Cyprus trip report, April 9th 2002
Up early, a hearty breakfast and then a long walk along the promenade. Of course we turn left at the tourist office so Helle can say hello to the cats. A bunch of young, half-tame and very thin cats hang around here. I'm sure Helle regrets she didn't fill her pockets with goodies back home.
In the marina are many handsome yachts. There are also tour-boats with glass bottoms so you can watch the wreck of the Swedish ship somewhere in the bay. One of the tour boats is for scuba divers, and some Americans try to find space on deck for their equipment.
The fort is at the end of the promenade's "tourist part". Entrance 75 cents is paid to a pompous elderly gentleman sitting at a desk. Mother is putting laundry out to dry.
The small museum displays mostly old black and white photos and is not very interesting. However the small fort is charming and looks like something from the comedy strip "The Legionaries" - parapet with cannons and embrasures and a great view. The dungeons - if there are any - aren't accessible because of maintenance work. Just behind the fort lies the Djami Kebir mosque, where the minaret is being repaired. The scaffold looks extremely dangerous. The "skeleton" is made of steel, but apart from that it is just loose planks, and I cannot see any ladders. A Danish security inspector would faint.
On the Southern side of the fort there's still a looong promenade along the seafront. Narrow, but one-way. There are no high hotels here until you approach the airport, but we don't walk that far. There are still a few small restaurants, but most houses are one storey accommodations.
As we get further out we notice how the price on moussaka drops. After a detour into the old district with Turkish street names we return to the seafront and find a tavern, where you can enjoy refreshments in the shadow on a porch with sea view.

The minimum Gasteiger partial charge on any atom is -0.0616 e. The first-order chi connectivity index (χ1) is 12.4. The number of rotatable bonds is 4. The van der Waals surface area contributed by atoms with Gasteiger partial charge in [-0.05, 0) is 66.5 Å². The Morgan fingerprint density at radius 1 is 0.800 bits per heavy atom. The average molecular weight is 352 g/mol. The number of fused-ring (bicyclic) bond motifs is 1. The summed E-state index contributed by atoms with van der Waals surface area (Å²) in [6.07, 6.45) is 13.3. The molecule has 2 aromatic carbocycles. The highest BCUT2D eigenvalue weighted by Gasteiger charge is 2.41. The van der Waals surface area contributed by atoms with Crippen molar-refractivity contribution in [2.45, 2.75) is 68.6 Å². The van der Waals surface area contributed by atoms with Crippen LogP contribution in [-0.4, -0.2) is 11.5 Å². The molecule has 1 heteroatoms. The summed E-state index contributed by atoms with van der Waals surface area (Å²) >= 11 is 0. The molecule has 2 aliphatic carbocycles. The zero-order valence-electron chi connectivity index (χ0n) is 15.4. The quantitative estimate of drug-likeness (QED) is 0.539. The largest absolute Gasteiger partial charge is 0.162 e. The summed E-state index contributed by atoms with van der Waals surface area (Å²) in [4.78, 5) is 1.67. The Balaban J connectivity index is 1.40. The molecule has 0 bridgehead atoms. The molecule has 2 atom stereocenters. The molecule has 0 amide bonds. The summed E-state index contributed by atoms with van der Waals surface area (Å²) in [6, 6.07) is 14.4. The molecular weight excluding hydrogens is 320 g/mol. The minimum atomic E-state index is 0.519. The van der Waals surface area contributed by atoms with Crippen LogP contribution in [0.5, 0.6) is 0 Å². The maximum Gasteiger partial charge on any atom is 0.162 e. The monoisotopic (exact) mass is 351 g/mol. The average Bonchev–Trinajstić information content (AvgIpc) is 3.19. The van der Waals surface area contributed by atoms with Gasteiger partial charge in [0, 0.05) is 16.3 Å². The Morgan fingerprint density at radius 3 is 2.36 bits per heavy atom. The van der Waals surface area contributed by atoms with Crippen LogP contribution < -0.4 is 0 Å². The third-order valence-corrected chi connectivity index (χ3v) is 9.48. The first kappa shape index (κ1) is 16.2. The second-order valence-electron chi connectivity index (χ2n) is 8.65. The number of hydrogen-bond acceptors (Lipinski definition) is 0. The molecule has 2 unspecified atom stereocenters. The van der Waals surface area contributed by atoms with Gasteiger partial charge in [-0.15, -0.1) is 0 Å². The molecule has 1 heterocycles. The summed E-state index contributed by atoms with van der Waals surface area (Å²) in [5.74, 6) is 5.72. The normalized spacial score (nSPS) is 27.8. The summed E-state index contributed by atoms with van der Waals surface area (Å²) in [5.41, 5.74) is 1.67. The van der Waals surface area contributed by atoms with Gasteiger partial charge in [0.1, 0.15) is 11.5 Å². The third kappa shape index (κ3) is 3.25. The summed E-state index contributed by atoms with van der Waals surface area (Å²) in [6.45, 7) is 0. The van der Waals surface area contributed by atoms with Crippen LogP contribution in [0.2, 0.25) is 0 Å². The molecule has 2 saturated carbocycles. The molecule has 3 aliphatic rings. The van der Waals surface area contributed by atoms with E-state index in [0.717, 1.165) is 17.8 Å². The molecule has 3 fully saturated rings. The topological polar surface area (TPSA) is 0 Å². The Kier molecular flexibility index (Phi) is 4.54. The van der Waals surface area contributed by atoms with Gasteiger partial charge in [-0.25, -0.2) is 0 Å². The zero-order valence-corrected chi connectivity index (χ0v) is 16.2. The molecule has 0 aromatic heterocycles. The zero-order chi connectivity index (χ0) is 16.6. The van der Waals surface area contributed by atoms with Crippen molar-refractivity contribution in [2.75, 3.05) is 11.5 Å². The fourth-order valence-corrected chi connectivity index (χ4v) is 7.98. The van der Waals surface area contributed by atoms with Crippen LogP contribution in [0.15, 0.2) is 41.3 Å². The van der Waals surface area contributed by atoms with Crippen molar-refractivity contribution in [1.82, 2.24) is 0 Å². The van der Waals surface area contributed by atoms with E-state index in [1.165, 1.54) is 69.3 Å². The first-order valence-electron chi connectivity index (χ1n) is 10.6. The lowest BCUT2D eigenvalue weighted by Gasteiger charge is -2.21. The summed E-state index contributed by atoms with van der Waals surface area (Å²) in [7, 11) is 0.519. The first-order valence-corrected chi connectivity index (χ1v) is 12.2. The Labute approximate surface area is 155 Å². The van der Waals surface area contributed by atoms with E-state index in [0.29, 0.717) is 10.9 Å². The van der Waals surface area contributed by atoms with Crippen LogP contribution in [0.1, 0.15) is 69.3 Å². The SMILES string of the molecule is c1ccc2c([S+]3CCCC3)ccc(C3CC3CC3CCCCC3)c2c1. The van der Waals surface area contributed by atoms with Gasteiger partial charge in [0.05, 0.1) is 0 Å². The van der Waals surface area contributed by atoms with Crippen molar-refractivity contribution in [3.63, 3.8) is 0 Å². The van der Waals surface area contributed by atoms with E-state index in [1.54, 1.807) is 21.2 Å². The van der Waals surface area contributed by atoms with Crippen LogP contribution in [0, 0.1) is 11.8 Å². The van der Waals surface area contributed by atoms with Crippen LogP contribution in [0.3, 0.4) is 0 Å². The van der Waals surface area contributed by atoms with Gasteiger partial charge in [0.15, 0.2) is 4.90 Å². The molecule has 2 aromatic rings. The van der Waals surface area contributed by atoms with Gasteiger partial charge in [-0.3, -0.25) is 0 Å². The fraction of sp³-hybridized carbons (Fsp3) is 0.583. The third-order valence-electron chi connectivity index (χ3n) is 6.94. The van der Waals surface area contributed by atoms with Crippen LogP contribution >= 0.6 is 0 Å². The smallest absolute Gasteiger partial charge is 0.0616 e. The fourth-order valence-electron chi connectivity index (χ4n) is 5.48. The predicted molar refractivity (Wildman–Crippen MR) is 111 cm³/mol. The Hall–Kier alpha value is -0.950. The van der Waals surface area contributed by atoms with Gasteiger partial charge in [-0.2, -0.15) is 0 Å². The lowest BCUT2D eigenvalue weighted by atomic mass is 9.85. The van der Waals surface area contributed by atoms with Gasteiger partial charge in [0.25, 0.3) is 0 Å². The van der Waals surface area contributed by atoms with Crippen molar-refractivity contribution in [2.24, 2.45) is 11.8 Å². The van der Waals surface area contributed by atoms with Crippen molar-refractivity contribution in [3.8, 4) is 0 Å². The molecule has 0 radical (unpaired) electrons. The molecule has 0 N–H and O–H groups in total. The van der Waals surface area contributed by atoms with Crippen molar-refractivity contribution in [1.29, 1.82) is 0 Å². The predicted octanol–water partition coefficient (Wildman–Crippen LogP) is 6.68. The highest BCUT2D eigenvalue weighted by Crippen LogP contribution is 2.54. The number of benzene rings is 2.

On the way back we visit one of the many goldsmiths, and Helle buys two silver bracelets. After siesta we just relax at the promenade. The weather is beautiful, and at Café Hobo you have the comfortable choice between sun and sunshades.
Evening at Restaurant Militzis
We dine at Militzis at the seafront south of the fort. After our morning reconnaissance we were convinced this is better than the tourist minefield, and Militzis proves to be the perfect choice.
In the morning we had admired the 3 outdoor ovens made of bricks or clay. Later we heard they are called 'kleftico ovens'. Kleftico is a local (and Greek) speciality: lamb cooked for 6-8 hours and so tender that it falls apart if you look at it. Later we saw more kleftico ovens, but usually they were not used anymore. Militzis' were!
We arrive early (ca. 19.30) and most tables are free, but soon many guests arrive and many are locals. The many local guests says more about the quality than many words.
For starters we get grilled halloumi. The bread is fresh and there's also a small plate with green olives marinated in oil, coriander and garlic. Yummy! The main course is moussaka accompanied by an Othello 1986. The red wines of Cyprus have little body, but they are spicy and suntanned - certainly not bad. The portions are huge, and only Helle finds (with determination) room for ice. After the coffee we waddle home and promise each other, that Militzis deserves more than one visit.